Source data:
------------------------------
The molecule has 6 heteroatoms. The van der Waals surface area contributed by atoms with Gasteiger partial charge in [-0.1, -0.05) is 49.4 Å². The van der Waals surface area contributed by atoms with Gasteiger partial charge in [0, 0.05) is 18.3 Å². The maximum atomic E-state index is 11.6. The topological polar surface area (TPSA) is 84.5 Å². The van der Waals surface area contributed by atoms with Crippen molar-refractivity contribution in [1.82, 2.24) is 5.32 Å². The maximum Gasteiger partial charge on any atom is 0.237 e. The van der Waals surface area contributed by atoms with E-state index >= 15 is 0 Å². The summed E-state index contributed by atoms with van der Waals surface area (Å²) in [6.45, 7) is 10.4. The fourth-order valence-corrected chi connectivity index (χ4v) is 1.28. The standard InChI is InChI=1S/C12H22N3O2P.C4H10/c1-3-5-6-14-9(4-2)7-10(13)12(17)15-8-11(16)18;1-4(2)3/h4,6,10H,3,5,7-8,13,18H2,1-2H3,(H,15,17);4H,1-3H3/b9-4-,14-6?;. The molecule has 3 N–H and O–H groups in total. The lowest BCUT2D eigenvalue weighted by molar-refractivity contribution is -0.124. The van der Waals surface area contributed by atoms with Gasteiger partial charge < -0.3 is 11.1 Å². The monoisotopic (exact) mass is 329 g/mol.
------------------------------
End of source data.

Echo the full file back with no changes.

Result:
The molecule has 6 heteroatoms. The van der Waals surface area contributed by atoms with Gasteiger partial charge in [-0.1, -0.05) is 49.4 Å². The van der Waals surface area contributed by atoms with Gasteiger partial charge in [0, 0.05) is 18.3 Å². The maximum atomic E-state index is 11.6. The topological polar surface area (TPSA) is 84.5 Å². The van der Waals surface area contributed by atoms with Crippen molar-refractivity contribution in [1.82, 2.24) is 5.32 Å². The maximum Gasteiger partial charge on any atom is 0.237 e. The van der Waals surface area contributed by atoms with E-state index >= 15 is 0 Å². The summed E-state index contributed by atoms with van der Waals surface area (Å²) in [6.45, 7) is 10.4. The fourth-order valence-corrected chi connectivity index (χ4v) is 1.28. The standard InChI is InChI=1S/C12H22N3O2P.C4H10/c1-3-5-6-14-9(4-2)7-10(13)12(17)15-8-11(16)18;1-4(2)3/h4,6,10H,3,5,7-8,13,18H2,1-2H3,(H,15,17);4H,1-3H3/b9-4-,14-6?;. The molecule has 3 N–H and O–H groups in total. The lowest BCUT2D eigenvalue weighted by molar-refractivity contribution is -0.124. The van der Waals surface area contributed by atoms with Gasteiger partial charge < -0.3 is 11.1 Å². The monoisotopic (exact) mass is 329 g/mol.